Two weeks later, the dress was my size and had the delicate lace cap sleeves I’d dreamed of. On to the next challenge: getting it to Kenya and then to the States.
In July, I bought two bus tickets to Rabat. One for myself, and one for The Dress. I wasn’t going to let it out of my sight. “Going to the chapel” played in my head as the bus wheels turned and Tetouan slipped away out of sight for the last time.
I arrived in Rabat five hours later and struggled with my two heavy suitcases, backpack, and wedding dress, pushing and shoving and lugging everything out of the train station and toward a taxi. The taxi driver looked skeptically at all my stuff and gestured at the two people already in his taxi.
“I don’t have room for your luggage, but my friend, that guy over there, he can take you.” Before I could say anything, my bags were being loaded onto……
Whatever. Sounded okay to me. I gave the driver the name of a friend’s neighborhood in Rabat and asked how much he’d charge me. He named his price. I said I’d pay him exactly half of that and not a dirham more. He said okay.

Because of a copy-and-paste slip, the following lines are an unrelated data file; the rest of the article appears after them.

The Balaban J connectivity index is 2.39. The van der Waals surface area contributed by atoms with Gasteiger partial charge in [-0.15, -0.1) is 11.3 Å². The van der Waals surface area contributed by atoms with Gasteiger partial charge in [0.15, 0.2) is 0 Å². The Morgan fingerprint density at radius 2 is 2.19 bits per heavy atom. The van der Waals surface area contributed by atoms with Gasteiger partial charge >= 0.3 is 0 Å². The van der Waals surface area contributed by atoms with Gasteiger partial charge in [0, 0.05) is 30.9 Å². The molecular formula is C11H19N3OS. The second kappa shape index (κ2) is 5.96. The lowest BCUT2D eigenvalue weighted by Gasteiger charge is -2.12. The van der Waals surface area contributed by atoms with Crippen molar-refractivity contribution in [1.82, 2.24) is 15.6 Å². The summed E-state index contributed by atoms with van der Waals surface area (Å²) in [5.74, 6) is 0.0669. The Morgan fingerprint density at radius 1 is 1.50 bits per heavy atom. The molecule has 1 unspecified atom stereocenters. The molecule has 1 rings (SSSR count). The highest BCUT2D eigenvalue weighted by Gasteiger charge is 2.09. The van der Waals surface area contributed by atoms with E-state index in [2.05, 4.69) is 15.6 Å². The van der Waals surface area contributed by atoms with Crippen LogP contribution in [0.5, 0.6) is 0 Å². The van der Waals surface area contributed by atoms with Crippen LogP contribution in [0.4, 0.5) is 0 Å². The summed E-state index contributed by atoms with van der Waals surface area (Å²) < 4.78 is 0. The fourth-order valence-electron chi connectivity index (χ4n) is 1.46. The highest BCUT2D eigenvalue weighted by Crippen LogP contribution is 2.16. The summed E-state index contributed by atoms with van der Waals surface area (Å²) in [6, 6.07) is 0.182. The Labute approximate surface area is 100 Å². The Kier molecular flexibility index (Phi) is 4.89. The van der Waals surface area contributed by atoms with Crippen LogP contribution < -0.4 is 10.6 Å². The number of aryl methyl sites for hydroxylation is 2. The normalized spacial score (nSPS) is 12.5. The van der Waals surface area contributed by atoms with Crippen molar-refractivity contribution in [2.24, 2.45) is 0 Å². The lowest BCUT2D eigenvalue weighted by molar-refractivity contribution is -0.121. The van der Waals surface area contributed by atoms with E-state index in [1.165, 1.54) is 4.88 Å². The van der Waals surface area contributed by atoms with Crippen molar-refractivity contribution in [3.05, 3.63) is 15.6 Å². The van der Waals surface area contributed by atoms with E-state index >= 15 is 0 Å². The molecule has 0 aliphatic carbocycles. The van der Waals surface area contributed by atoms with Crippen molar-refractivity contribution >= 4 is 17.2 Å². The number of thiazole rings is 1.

I kept looking back during the drive, at the white garment bag bouncing around on top of my suitcases. The driver assured me it would be fine. “I’m a good driver. There’s no problem. Your things are okay. Don’t worry.”
“I know, I know. But that’s my wedding dress.”
“Do you have children?”
“No, not yet. I think I should get married first.”
“Yes yes, but right after the wedding you need to have children. How old are you?”
“Twenty-five. That’s a good age. Yes, get married and then have children. Congratulations.”
After a night in Rabat, I woke up early and loaded The Dress and everything else into a taxi to Casablanca. The Emirates flight attendants congratulated me and told me that my dress would be riding first class. The placed it carefully into a locker near the front of the plane. I love flying Emirates.
I argued with an airport security officer in Dubai because I didn’t want to cram my dress through the x-ray machine. He insisted that it could not be inspected by hand, but apparently they have another, special, bigger x-ray machine, and he put my dress through that.
Sleepy and jetlagged in Nairobi, I paid for my visa, garment bag in hand, and picked up my luggage. A customs officer stopped me. “What is that?”
“My wedding dress.” I unzipped the garment bag halfway and he peered inside.
“How much did you pay for it?”
“Not much… I don’t remember, I’ve had it a long time, maybe like 200 dollars.”
“Oh, okay. Go ahead.”
Heck no, you’re not going to make me bribe you to bring my own wedding dress into Kenya. No way, Mister.